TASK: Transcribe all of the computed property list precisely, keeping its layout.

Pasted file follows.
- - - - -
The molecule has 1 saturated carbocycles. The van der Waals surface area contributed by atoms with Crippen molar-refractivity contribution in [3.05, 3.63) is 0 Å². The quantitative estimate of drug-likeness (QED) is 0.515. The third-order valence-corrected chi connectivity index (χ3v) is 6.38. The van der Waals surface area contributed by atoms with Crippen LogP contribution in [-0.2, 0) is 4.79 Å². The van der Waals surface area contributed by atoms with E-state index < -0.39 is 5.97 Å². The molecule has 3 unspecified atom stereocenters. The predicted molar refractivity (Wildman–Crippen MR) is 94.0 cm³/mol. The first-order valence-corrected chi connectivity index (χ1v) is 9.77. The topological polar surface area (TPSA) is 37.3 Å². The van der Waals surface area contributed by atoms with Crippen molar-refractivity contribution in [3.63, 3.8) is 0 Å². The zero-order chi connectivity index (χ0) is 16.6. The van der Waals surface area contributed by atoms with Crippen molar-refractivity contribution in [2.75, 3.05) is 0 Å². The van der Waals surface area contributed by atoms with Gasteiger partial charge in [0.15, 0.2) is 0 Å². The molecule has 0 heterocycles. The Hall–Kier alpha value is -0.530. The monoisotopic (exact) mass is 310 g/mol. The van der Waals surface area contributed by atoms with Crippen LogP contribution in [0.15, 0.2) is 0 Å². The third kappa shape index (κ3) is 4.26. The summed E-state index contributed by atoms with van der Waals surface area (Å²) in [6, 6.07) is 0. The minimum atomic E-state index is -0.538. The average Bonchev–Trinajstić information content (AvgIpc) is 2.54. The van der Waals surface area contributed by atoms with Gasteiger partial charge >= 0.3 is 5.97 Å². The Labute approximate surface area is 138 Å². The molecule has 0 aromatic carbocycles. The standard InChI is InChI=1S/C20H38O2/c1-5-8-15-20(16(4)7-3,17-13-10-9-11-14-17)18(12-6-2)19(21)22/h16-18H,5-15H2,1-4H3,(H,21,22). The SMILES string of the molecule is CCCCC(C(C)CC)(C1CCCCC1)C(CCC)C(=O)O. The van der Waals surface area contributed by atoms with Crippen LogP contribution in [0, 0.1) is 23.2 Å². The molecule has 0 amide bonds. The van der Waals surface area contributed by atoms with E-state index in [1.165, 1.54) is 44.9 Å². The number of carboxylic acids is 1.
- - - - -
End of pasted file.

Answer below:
The molecule has 1 saturated carbocycles. The van der Waals surface area contributed by atoms with Crippen molar-refractivity contribution in [3.05, 3.63) is 0 Å². The quantitative estimate of drug-likeness (QED) is 0.515. The third-order valence-corrected chi connectivity index (χ3v) is 6.38. The van der Waals surface area contributed by atoms with Crippen LogP contribution in [-0.2, 0) is 4.79 Å². The van der Waals surface area contributed by atoms with E-state index < -0.39 is 5.97 Å². The molecule has 3 unspecified atom stereocenters. The predicted molar refractivity (Wildman–Crippen MR) is 94.0 cm³/mol. The first-order valence-corrected chi connectivity index (χ1v) is 9.77. The topological polar surface area (TPSA) is 37.3 Å². The van der Waals surface area contributed by atoms with Crippen molar-refractivity contribution in [3.63, 3.8) is 0 Å². The zero-order chi connectivity index (χ0) is 16.6. The van der Waals surface area contributed by atoms with Crippen molar-refractivity contribution in [2.75, 3.05) is 0 Å². The van der Waals surface area contributed by atoms with Gasteiger partial charge in [0.15, 0.2) is 0 Å². The molecule has 0 heterocycles. The Hall–Kier alpha value is -0.530. The monoisotopic (exact) mass is 310 g/mol. The van der Waals surface area contributed by atoms with Crippen LogP contribution in [0.15, 0.2) is 0 Å². The third kappa shape index (κ3) is 4.26. The summed E-state index contributed by atoms with van der Waals surface area (Å²) in [6, 6.07) is 0. The minimum atomic E-state index is -0.538. The average Bonchev–Trinajstić information content (AvgIpc) is 2.54. The van der Waals surface area contributed by atoms with Gasteiger partial charge >= 0.3 is 5.97 Å². The Labute approximate surface area is 138 Å². The molecule has 0 aromatic carbocycles. The standard InChI is InChI=1S/C20H38O2/c1-5-8-15-20(16(4)7-3,17-13-10-9-11-14-17)18(12-6-2)19(21)22/h16-18H,5-15H2,1-4H3,(H,21,22). The SMILES string of the molecule is CCCCC(C(C)CC)(C1CCCCC1)C(CCC)C(=O)O. The van der Waals surface area contributed by atoms with Crippen LogP contribution in [0, 0.1) is 23.2 Å². The molecule has 0 amide bonds. The van der Waals surface area contributed by atoms with E-state index in [1.165, 1.54) is 44.9 Å². The number of carboxylic acids is 1.